Axios-NewsWhip 2020 attention tracker: Guns surpass immigration as biggest non-impeachment issue

Data: NewsWhip; Chart: Chris Canipe/Axios — Note: Hover over the weekly rank on desktop to see articles and interactions for each candidate and issue.

It has hardly registered while impeachment consumes the country, but gun control has passed immigration as the issue generating the next most interest online over the last four months, according to data from NewsWhip provided exclusively to Axios.

Why it matters: In a trend that could help shape the 2020 races, immigration — an issue that animates the right — is being usurped by a topic that animates the left.

By the numbers: Through July, stories related to immigration generated 554 million interactions (likes, comments, shares) on social media, while stories related to guns generated 269 million.

  • But since late August, stories about guns have generated 166 million interactions, compared to 131 million for immigration.
  • Foreign policy remains the No. 1 topic while Ukraine stays in the news.

Yes, but: The 2020 Democrats have been markedly absent from the gun conversation.

  • Of the 200 biggest stories about guns in the last four months, the only ones centering on Democratic candidates were about Beto O'Rourke and Kamala Harris — both now out of the race.

Between the lines: Emotion about gun violence often spikes in the aftermath of high-profile shootings, but then disappears after a few weeks. But after the El Paso and Dayton shootings on the first weekend in August, guns have stayed in the conversation, with a small spike following the shooting at a Naval base in Pensacola, Florida, this month.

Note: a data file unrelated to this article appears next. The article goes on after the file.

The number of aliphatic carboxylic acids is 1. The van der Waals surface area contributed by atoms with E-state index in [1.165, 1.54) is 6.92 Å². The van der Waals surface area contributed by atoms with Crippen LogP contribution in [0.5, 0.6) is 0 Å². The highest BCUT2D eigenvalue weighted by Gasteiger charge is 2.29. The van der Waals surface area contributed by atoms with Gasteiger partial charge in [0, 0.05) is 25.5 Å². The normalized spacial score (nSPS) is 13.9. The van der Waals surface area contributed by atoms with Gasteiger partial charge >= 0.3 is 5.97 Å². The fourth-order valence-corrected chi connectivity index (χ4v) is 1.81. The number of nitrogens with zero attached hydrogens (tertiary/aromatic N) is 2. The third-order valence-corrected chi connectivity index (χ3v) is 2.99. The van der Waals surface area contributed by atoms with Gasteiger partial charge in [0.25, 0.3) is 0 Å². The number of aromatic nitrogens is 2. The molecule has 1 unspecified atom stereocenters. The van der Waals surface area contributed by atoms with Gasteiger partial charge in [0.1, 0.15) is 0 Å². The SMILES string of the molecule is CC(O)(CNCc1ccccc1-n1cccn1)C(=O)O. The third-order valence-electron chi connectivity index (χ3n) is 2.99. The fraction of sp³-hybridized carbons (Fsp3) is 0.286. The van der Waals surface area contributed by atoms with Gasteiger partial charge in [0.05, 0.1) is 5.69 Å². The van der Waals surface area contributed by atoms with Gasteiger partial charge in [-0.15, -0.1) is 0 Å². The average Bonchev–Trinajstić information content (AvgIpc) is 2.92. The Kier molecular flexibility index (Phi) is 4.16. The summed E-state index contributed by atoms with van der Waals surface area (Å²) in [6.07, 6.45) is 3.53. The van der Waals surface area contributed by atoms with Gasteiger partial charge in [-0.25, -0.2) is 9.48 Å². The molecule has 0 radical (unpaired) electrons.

Driving the news: The top story related to guns last week was when Houston police chief Art Acevedo railed against Sens. Mitch McConnell, Ted Cruz and John Cornyn for not reauthorizing the Violence Against Women Act or acting on gun violence.

  • Acevedo: "I don't want to see their little smug faces about how much they care about law enforcement when I'm burying a sergeant because they don't want to piss off the NRA. Make up your minds, whose side are you on?"
  • CNN's story on the comments generated 513k interactions, more than twice as many as last week's top immigration story (227k).


Our 2020 attention tracker is based on data from NewsWhip exclusively provided to Axios as part of a project that will regularly update throughout the 2020 campaign.

Why this tracker matters: The data on interactions — including likes, comments and shares — highlights an important, but under-appreciated element of an election: the ability to see beyond our own social feeds and understand the broader universe playing out of how candidates and issues are moving the minds of voters.

  1. It measures enthusiasm in a way that traditional polling does not.
  2. The sample size taken from these social media platforms is massive.
  3. Social media is powered by emotion-driven content, and emotional responses are likely to be aligned with a voter's true beliefs in a way that can be masked in polling.

While the volume of interactions does not gauge the sentiment of the reactions, the ability to generate reach allows a candidate to expand the universe of potential voters.

  • Bots also cannot be ignored, and we will point out in this space if there are documented instances of bot activity for certain candidates or issues.

Methodology: This project measures the number of social media interactions generated on stories published about the 2020 candidates and issues.

  • Interactions are calculated from reactions, comments and shares on those stories on Facebook as well as the number of shares from more than 300,000 influential Twitter accounts and retweets and likes on those posts.
  • Tracked published stories come from a defined universe of more than 450,000 domains.
  • A story registers for a candidate or issue if the keyword is mentioned in the headline, summary or URL of the story.
    • Our search format for candidates looks like: "Joe Biden" OR ("Biden" AND ("President" OR "2020" OR "election" OR "Democrats" OR "primary")).
    • For issues, we use a keyword tree for related terms.

See past editions of the tracker here.